Harper’s Pointe cleared another hurdle Wednesday evening as Powell’s Zoning and Planning Commission unanimously voted in favor of Arlington Homes’ development plan for the former Powder Room’s 8.75-acre site.
“My passion is to build a plan that is magnificent, stunning, mind blowing,” said Len Pivar, owner of Arlington Homes. “I want it to be really, really impressive.”
The property was rezoned as downtown residential from a planned commercial and residential by city council in November. The property, a former shooting range, is located off of East Olentangy Street and Beech Ridge Drive.
Pivar said work on the property could start late this year, pending final approval from Powell City Council.
“We still have to go through council for two meetings,” Pivar said. “We still have to do our final engineering.”
The real work wouldn’t happen until “the beginning of (next) year,” said Todd Faris, Faris Planning and Design LLC.
Pivar said he had purchased the property in the past year, but has been involved with it on contract since 2013.
“We’ve spent a fortune,” Pivar said. “We’ve spent $300,000 in engineering and legal fees.”
Development of the property was halted due to a pending court case.
Brian Ebersole filed a writ of referendum Feb. 9 with the Ohio Supreme Court forcing the city to add language so the ordinance had to be sent to the ballot.
The court denied a writ of mandamus Feb. 14 that would compel Powell to place the referendum on the May ballot for voters to decide whether to let Arlington Homes build Harper’s Pointe.
Pivar lives in Powell and said his plans are to build small English-style homes of stucco, wood and stone on small lots. He said the homes would cost around $400,000 for empty nesters who are looking to downsize. He added that one of the homes will have an elevator allowing access to the full house from the basement to second floor.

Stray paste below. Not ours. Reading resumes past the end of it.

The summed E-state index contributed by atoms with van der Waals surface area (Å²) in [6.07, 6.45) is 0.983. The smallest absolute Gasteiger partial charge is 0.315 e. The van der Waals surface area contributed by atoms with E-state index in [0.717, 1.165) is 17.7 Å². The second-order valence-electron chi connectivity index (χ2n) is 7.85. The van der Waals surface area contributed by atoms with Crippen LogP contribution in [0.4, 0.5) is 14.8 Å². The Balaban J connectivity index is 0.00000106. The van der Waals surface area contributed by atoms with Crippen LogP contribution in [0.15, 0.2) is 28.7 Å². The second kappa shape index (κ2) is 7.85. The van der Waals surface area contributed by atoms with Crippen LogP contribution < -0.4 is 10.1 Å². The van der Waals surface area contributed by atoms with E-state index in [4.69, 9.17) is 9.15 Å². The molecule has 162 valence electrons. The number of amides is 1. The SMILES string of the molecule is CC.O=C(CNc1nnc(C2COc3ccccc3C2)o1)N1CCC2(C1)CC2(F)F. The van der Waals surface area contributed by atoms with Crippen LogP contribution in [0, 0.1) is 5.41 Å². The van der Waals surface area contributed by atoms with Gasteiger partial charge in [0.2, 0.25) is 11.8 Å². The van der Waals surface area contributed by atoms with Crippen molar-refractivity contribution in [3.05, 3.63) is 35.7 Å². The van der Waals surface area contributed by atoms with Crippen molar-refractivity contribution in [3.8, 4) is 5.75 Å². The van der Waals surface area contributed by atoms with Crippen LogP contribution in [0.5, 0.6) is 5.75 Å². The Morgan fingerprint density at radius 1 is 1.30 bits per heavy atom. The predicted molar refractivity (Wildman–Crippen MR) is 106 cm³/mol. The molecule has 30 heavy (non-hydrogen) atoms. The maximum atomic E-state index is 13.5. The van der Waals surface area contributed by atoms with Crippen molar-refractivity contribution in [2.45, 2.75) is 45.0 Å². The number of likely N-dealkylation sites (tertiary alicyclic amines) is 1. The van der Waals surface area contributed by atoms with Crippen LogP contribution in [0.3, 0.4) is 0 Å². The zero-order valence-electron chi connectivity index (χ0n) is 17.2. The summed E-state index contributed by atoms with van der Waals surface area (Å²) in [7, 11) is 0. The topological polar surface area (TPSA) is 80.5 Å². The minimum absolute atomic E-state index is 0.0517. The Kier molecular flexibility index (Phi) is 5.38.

Harper’s Pointe will be within walking distance to downtown Powell keeping it from adding to traffic. Pivar earlier said Arlington Homes’ traffic study showed a 50 percent reduction in traffic.
“This development is adding to the traffic,” said Dave Betz, Powell Director of Development. “However, it is adding less than the previous zoning.”
Betz said the zoning staff approves of Arlington Homes’ development plan and recommended the commission approve it.
Charles Johnson, Powell resident and semi-retired real estate developer, spoke during public comment in the meeting.
“The most notable project that I had done was Bartholomew Run,” Johnson said. “Although it was a very successful development, it would have been a lot more successful if this project was across the street.”
“This is going to fulfill a tremendous void in the Powell area as far as single-floor patio homes,” Johnson said. “Everyone is getting older and they want to stay in Powell. I don’t think this is going generate new traffic, it’s going to capture what’s already here.”
According to Pivar in an earlier report, the developed property could bring $350,000 annually to the Olentangy Local School District without adding children since the homes will be marketed primarily to empty nesters. He said the city could also gain $2.6 million in property tax revenue, according to county auditor estimates.
D. Anthony Botkin may be reached at 740-413-0902 or on Twitter @dabotkin.
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